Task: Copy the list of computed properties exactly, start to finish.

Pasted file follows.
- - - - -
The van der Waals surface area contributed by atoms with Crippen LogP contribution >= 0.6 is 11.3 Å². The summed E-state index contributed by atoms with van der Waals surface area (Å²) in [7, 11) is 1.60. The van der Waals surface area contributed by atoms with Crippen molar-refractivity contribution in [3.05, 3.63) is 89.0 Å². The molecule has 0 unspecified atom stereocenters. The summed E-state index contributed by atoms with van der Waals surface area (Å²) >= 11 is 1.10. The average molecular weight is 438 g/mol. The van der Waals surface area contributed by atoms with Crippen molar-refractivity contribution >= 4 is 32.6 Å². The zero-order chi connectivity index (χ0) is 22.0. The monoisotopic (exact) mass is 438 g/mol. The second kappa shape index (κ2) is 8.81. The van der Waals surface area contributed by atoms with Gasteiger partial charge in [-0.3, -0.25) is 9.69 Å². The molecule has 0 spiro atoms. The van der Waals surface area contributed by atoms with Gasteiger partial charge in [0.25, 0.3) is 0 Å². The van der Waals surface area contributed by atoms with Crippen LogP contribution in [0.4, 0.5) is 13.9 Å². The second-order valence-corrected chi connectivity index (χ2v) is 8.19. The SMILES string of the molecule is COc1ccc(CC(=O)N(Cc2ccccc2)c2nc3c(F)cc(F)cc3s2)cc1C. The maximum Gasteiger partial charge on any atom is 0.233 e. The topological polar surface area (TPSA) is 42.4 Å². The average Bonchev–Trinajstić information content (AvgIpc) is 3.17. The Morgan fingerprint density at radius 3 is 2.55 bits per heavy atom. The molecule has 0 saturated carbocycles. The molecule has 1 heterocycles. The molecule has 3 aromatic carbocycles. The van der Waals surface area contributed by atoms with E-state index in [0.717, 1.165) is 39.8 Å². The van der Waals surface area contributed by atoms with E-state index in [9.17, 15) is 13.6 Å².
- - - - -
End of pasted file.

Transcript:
The van der Waals surface area contributed by atoms with Crippen LogP contribution >= 0.6 is 11.3 Å². The summed E-state index contributed by atoms with van der Waals surface area (Å²) in [7, 11) is 1.60. The van der Waals surface area contributed by atoms with Crippen molar-refractivity contribution in [3.05, 3.63) is 89.0 Å². The molecule has 0 unspecified atom stereocenters. The summed E-state index contributed by atoms with van der Waals surface area (Å²) >= 11 is 1.10. The average molecular weight is 438 g/mol. The van der Waals surface area contributed by atoms with Crippen molar-refractivity contribution >= 4 is 32.6 Å². The zero-order chi connectivity index (χ0) is 22.0. The monoisotopic (exact) mass is 438 g/mol. The second kappa shape index (κ2) is 8.81. The van der Waals surface area contributed by atoms with Gasteiger partial charge in [-0.3, -0.25) is 9.69 Å². The molecule has 0 spiro atoms. The van der Waals surface area contributed by atoms with Gasteiger partial charge in [0.25, 0.3) is 0 Å². The van der Waals surface area contributed by atoms with Crippen LogP contribution in [0.4, 0.5) is 13.9 Å². The second-order valence-corrected chi connectivity index (χ2v) is 8.19. The SMILES string of the molecule is COc1ccc(CC(=O)N(Cc2ccccc2)c2nc3c(F)cc(F)cc3s2)cc1C. The maximum Gasteiger partial charge on any atom is 0.233 e. The topological polar surface area (TPSA) is 42.4 Å². The average Bonchev–Trinajstić information content (AvgIpc) is 3.17. The Morgan fingerprint density at radius 3 is 2.55 bits per heavy atom. The molecule has 0 saturated carbocycles. The molecule has 1 heterocycles. The molecule has 3 aromatic carbocycles. The van der Waals surface area contributed by atoms with E-state index in [0.717, 1.165) is 39.8 Å². The van der Waals surface area contributed by atoms with E-state index in [9.17, 15) is 13.6 Å².